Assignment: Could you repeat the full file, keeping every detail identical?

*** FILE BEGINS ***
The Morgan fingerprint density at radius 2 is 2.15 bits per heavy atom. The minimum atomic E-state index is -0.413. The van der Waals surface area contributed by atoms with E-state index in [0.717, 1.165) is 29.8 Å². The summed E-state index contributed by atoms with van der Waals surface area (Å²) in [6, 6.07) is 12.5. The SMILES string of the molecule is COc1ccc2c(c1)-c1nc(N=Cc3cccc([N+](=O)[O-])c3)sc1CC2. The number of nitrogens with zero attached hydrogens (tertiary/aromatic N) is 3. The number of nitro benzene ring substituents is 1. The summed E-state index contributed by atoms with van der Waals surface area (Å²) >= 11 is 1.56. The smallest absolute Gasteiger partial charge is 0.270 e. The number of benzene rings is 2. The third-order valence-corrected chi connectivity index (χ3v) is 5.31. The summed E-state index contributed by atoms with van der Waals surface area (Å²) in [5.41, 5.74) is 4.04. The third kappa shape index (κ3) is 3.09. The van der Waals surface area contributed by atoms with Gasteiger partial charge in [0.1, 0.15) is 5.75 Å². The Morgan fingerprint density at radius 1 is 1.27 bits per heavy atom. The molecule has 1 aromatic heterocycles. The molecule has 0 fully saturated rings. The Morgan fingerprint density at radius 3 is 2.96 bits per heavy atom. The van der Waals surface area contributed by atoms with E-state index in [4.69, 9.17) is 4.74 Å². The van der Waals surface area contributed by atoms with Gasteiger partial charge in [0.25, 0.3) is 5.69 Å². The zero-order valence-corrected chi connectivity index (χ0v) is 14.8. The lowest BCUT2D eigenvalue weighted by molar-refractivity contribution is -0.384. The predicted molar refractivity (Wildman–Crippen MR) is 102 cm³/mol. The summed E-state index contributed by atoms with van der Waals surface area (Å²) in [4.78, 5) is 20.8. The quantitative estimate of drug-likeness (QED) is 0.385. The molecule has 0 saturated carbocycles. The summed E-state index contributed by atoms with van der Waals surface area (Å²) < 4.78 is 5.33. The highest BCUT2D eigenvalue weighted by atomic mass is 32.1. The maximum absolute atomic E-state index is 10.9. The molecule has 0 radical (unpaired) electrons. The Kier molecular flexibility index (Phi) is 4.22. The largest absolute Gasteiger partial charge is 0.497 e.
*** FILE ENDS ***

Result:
The Morgan fingerprint density at radius 2 is 2.15 bits per heavy atom. The minimum atomic E-state index is -0.413. The van der Waals surface area contributed by atoms with E-state index in [0.717, 1.165) is 29.8 Å². The summed E-state index contributed by atoms with van der Waals surface area (Å²) in [6, 6.07) is 12.5. The SMILES string of the molecule is COc1ccc2c(c1)-c1nc(N=Cc3cccc([N+](=O)[O-])c3)sc1CC2. The number of nitrogens with zero attached hydrogens (tertiary/aromatic N) is 3. The number of nitro benzene ring substituents is 1. The summed E-state index contributed by atoms with van der Waals surface area (Å²) >= 11 is 1.56. The smallest absolute Gasteiger partial charge is 0.270 e. The number of benzene rings is 2. The third-order valence-corrected chi connectivity index (χ3v) is 5.31. The summed E-state index contributed by atoms with van der Waals surface area (Å²) in [5.41, 5.74) is 4.04. The third kappa shape index (κ3) is 3.09. The van der Waals surface area contributed by atoms with Gasteiger partial charge in [0.1, 0.15) is 5.75 Å². The Morgan fingerprint density at radius 1 is 1.27 bits per heavy atom. The molecule has 1 aromatic heterocycles. The molecule has 0 fully saturated rings. The Morgan fingerprint density at radius 3 is 2.96 bits per heavy atom. The van der Waals surface area contributed by atoms with E-state index in [4.69, 9.17) is 4.74 Å². The van der Waals surface area contributed by atoms with Gasteiger partial charge in [0.25, 0.3) is 5.69 Å². The zero-order valence-corrected chi connectivity index (χ0v) is 14.8. The lowest BCUT2D eigenvalue weighted by molar-refractivity contribution is -0.384. The predicted molar refractivity (Wildman–Crippen MR) is 102 cm³/mol. The summed E-state index contributed by atoms with van der Waals surface area (Å²) in [4.78, 5) is 20.8. The quantitative estimate of drug-likeness (QED) is 0.385. The molecule has 0 saturated carbocycles. The summed E-state index contributed by atoms with van der Waals surface area (Å²) < 4.78 is 5.33. The highest BCUT2D eigenvalue weighted by atomic mass is 32.1. The maximum absolute atomic E-state index is 10.9. The molecule has 0 radical (unpaired) electrons. The Kier molecular flexibility index (Phi) is 4.22. The largest absolute Gasteiger partial charge is 0.497 e.